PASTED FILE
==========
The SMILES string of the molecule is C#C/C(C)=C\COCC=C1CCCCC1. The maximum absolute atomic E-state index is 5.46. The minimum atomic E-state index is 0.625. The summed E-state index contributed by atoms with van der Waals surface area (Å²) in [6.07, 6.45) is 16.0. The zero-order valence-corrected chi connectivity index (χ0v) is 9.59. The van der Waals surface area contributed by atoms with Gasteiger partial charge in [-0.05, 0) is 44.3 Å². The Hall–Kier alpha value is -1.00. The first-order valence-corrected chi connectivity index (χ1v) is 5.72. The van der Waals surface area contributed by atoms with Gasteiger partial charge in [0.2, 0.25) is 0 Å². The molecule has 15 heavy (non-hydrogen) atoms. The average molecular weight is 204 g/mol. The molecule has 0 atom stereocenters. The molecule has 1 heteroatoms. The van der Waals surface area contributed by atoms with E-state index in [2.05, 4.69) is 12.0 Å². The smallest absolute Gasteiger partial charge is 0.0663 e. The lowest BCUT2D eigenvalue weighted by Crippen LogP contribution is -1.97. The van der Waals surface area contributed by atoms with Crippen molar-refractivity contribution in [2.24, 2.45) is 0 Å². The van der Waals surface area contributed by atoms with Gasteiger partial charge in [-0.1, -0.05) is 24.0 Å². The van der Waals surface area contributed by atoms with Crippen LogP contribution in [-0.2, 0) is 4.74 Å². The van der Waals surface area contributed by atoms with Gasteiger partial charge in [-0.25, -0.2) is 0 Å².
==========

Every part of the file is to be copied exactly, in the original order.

The SMILES string of the molecule is C#C/C(C)=C\COCC=C1CCCCC1. The maximum absolute atomic E-state index is 5.46. The minimum atomic E-state index is 0.625. The summed E-state index contributed by atoms with van der Waals surface area (Å²) in [6.07, 6.45) is 16.0. The zero-order valence-corrected chi connectivity index (χ0v) is 9.59. The van der Waals surface area contributed by atoms with Gasteiger partial charge in [-0.05, 0) is 44.3 Å². The Hall–Kier alpha value is -1.00. The first-order valence-corrected chi connectivity index (χ1v) is 5.72. The van der Waals surface area contributed by atoms with Gasteiger partial charge in [0.2, 0.25) is 0 Å². The molecule has 15 heavy (non-hydrogen) atoms. The average molecular weight is 204 g/mol. The molecule has 0 atom stereocenters. The molecule has 1 heteroatoms. The van der Waals surface area contributed by atoms with E-state index in [2.05, 4.69) is 12.0 Å². The smallest absolute Gasteiger partial charge is 0.0663 e. The lowest BCUT2D eigenvalue weighted by Crippen LogP contribution is -1.97. The van der Waals surface area contributed by atoms with Crippen molar-refractivity contribution in [2.24, 2.45) is 0 Å². The van der Waals surface area contributed by atoms with Gasteiger partial charge in [-0.1, -0.05) is 24.0 Å². The van der Waals surface area contributed by atoms with Crippen LogP contribution in [-0.2, 0) is 4.74 Å². The van der Waals surface area contributed by atoms with Gasteiger partial charge in [-0.25, -0.2) is 0 Å².